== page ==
Recently, a client asked me if I had seen the Wall Street Journal article suggesting that 529 accounts established by a student’s grandparent would count against them during the income assesssment of the financial aid process. This doubt was disconcerting to the client because she understood that 529 accounts set up by a grandparent were exempt.
I haven’t seen the WSJ article, but I am intimately familiar with the scenarios. I developed her daughter’s college with this understanding and my client did make the right financial decision. What she needed cleared up was a distinction between the income and asset sides of the financial aid formulas, as well as how the various financial aid applications differ in their requirements.
Since schools vary on their treatment of finances, it points to the importance of not making financial decisions isolated from the college exploration process. Some financial strategies may only work with certain schools. Understanding the dynamics of the academic and social fit is critical to finding the optimal match for the sudent and your realistic budget. It can otherwise be heart-wrenching to say no to your child, after you allowed her to fall in love with a school that you believed you could afford. It is equally important to seek advice from someone who not only understands aid formulas and the college match, but also, one who communicates well with teenagers, and is experienced in “brokering” these conversations between parents and their student.
Here is my response to the client, who reacted to what she heard “on the street”. My advice? Be careful of the noise out there.
The bottom line is that 529 accounts started only by parents are assets of the parent, and their distributions do not count as income in Federal (FAFSA app) aid formulas. However, 529s owned by grandparents, while exempt as an asset on the FAFSA, their distributions are seen as income. Usually the treatment of 529 plan distributions as income will have a much more severe impact on aid eligibility than the treatment of 529 plans as assets. The way around this is to defer on using the 529 until after the students last aid app is completed (spring of college junior year) and used to pay down student loan debt. The key is that aid formaulas look at income from the prior tax year. If the Grandparent owned 529 isnt cashed in until after that prior tax year, it isn’t counted.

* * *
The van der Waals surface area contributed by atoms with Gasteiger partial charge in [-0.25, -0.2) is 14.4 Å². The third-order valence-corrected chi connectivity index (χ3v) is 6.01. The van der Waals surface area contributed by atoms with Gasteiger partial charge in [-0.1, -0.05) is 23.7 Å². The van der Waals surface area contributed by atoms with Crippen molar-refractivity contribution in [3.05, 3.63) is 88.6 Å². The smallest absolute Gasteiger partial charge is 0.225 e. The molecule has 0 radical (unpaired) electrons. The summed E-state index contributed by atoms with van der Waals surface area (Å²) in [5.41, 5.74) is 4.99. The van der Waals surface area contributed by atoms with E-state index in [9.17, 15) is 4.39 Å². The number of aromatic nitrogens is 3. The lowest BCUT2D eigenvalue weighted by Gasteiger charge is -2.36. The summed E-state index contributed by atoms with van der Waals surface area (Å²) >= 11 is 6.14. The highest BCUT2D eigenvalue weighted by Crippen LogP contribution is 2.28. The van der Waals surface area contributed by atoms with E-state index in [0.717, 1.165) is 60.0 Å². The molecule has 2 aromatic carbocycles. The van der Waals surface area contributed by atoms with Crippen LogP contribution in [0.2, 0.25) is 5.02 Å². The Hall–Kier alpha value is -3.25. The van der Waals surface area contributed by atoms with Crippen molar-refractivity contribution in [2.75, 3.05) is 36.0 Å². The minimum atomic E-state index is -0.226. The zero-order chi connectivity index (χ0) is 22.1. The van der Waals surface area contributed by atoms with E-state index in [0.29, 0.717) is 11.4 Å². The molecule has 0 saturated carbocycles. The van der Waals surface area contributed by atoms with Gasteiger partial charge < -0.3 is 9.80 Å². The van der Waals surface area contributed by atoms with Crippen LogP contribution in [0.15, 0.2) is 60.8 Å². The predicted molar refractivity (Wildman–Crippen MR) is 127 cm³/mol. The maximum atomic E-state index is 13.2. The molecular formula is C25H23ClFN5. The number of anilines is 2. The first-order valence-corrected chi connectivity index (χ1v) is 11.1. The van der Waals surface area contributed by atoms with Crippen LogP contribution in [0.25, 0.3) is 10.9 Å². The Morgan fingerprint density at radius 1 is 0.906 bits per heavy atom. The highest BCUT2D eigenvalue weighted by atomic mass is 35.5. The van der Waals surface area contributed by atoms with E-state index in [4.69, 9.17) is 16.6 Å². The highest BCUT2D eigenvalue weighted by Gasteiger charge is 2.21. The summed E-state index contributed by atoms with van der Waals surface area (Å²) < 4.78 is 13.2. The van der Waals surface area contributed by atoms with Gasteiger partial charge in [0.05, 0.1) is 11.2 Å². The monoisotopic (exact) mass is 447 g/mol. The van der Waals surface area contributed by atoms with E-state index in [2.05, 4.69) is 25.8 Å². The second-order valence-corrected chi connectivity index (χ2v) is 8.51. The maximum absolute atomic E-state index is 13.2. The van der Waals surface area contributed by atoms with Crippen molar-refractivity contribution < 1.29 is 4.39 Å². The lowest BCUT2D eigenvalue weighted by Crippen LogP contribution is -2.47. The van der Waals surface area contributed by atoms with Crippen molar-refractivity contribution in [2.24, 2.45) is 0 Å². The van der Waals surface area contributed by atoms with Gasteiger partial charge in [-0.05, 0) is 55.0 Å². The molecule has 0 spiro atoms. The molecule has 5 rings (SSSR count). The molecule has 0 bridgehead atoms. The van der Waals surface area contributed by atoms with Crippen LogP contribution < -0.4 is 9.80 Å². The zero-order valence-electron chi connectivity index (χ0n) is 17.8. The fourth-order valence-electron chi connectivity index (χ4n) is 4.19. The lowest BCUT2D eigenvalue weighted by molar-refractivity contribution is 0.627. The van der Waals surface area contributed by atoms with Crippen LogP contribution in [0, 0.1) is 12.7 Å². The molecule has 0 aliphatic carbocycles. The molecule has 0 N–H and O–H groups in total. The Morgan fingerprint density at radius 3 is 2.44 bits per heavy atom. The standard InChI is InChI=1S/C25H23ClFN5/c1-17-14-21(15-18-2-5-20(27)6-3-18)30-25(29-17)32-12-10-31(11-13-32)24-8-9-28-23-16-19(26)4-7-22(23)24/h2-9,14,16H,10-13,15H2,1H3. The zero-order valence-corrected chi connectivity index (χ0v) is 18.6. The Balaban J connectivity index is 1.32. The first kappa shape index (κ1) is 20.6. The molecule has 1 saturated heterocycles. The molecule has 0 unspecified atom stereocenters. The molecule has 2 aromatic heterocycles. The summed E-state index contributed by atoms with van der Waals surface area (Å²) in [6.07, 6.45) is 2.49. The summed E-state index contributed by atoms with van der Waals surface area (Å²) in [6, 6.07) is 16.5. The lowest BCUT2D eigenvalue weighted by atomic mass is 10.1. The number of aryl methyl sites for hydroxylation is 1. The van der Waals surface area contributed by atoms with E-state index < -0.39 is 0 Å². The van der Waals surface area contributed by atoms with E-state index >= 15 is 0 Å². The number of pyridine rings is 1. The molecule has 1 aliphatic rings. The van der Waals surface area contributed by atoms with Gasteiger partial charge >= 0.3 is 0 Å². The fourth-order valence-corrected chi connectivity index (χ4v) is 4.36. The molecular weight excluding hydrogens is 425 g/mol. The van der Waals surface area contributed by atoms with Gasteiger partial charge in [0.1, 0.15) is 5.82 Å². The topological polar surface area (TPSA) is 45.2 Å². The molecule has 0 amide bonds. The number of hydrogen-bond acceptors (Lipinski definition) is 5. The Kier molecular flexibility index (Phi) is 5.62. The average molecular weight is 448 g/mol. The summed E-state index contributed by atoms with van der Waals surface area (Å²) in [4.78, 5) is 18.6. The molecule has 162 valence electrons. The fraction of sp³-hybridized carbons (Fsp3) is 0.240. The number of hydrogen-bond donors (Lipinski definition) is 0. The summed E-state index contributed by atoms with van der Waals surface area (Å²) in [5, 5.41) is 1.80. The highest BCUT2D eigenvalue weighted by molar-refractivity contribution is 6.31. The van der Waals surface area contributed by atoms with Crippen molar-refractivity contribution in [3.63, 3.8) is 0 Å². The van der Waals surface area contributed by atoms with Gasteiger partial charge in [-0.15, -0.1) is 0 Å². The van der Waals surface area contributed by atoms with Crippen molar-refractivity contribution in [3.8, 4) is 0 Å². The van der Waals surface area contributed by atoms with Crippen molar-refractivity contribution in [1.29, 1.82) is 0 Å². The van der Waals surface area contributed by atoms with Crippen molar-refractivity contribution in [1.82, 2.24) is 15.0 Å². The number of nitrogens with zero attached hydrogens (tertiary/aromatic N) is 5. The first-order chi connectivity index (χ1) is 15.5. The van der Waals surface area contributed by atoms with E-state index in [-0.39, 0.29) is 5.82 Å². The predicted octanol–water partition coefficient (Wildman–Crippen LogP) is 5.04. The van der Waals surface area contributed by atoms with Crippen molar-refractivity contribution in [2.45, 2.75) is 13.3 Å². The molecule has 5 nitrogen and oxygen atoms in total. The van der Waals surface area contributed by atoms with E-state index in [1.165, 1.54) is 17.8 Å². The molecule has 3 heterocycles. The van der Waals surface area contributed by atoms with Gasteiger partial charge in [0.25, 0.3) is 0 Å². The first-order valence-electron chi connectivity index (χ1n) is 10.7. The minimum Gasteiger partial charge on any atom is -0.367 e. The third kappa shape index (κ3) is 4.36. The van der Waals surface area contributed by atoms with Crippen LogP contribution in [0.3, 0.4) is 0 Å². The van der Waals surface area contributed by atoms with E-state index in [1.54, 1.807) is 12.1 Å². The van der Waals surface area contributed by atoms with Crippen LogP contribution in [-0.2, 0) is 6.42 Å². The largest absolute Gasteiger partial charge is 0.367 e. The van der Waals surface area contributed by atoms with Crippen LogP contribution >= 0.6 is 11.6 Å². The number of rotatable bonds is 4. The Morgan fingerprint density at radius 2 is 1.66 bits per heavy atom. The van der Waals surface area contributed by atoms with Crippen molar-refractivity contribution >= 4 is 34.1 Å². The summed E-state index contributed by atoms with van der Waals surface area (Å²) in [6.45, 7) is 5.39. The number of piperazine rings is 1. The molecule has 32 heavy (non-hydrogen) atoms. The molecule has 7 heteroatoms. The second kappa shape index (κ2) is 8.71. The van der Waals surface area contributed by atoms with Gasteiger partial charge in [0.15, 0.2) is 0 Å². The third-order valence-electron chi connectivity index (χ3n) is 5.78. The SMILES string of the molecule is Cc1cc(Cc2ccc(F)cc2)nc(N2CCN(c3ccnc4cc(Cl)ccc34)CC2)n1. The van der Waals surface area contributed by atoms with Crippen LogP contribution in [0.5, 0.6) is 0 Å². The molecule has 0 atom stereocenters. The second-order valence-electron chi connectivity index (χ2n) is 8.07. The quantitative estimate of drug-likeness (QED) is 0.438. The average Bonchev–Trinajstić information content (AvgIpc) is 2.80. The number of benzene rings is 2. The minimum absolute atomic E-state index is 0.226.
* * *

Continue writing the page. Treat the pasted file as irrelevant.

It also depends on if the school uses the FAFSA alone, or also the CSS Profile aid application. Many private schools use the Profile aid application in addition to the FAFSA. The Profile rules differ but are sometimes dubious. Here is what Profile says:
Directions from Parent asset section:
Include funds held in Section 529 prepaid tuition or college savings plans or Coverdell education savings accounts established for you (the student) and your brothers and sisters.
Keep in mind this is in the parent asset section and doesn’t state anything about “Grandparent”, and many times these are not known by parents at the time of filing aid apps. Further, you should know that the Grandparent has authority to change the beneficiary of their 529 accounts to your student’s cousin or any other family member. So what do you do if your student isnt a guaranteed beneficiary? Do you report it? So it depends on your understaning of what the Grandparent has set aside and how you understand the question.
Directions from Student Asset section:
Assets that are held in Section 529 prepaid tuition or college savings plans or Coverdell savings accounts should be listed as parent assets in PA-120.
Again, nothing stated about Grandparent owned 529s.
Lastly, there is a section on both aid applications that asks for resources for the coming school year that are from any other sources such outside gift or scholarships etc. However, even if the 529 money is ear-marked for the student, it is not necessarily going to be used for the student in the next year. At the time of the aid application if the decision to use the 529next year isnt a guaranteed, I would advise to not report it here.
Posted by Adam Metsch